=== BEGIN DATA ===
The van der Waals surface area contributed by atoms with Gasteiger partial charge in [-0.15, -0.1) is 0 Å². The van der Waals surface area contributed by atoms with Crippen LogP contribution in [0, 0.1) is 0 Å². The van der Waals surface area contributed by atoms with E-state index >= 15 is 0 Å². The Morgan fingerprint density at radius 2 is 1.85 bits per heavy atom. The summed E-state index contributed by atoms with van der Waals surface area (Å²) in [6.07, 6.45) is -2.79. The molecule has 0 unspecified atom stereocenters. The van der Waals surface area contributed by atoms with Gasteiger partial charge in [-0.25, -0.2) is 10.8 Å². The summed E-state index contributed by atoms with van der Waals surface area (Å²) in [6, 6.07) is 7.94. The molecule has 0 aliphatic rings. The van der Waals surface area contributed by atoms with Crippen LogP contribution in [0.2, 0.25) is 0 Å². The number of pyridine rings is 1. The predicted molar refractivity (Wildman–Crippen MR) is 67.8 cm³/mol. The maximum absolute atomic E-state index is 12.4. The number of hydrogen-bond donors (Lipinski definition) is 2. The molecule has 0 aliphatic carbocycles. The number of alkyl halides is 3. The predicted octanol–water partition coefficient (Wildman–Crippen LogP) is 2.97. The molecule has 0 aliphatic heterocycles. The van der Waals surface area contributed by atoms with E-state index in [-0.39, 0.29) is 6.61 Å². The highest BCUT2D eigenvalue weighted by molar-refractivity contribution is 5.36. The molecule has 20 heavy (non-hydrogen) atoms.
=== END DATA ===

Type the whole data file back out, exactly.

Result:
The van der Waals surface area contributed by atoms with Gasteiger partial charge in [-0.15, -0.1) is 0 Å². The van der Waals surface area contributed by atoms with Crippen LogP contribution in [0, 0.1) is 0 Å². The van der Waals surface area contributed by atoms with E-state index >= 15 is 0 Å². The Morgan fingerprint density at radius 2 is 1.85 bits per heavy atom. The summed E-state index contributed by atoms with van der Waals surface area (Å²) in [6.07, 6.45) is -2.79. The molecule has 0 unspecified atom stereocenters. The van der Waals surface area contributed by atoms with Gasteiger partial charge in [-0.25, -0.2) is 10.8 Å². The summed E-state index contributed by atoms with van der Waals surface area (Å²) in [6, 6.07) is 7.94. The molecule has 0 aliphatic rings. The van der Waals surface area contributed by atoms with Crippen LogP contribution in [0.2, 0.25) is 0 Å². The number of pyridine rings is 1. The predicted molar refractivity (Wildman–Crippen MR) is 67.8 cm³/mol. The maximum absolute atomic E-state index is 12.4. The number of hydrogen-bond donors (Lipinski definition) is 2. The molecule has 0 aliphatic carbocycles. The number of alkyl halides is 3. The predicted octanol–water partition coefficient (Wildman–Crippen LogP) is 2.97. The molecule has 0 aliphatic heterocycles. The van der Waals surface area contributed by atoms with E-state index in [-0.39, 0.29) is 6.61 Å². The highest BCUT2D eigenvalue weighted by molar-refractivity contribution is 5.36. The molecule has 20 heavy (non-hydrogen) atoms.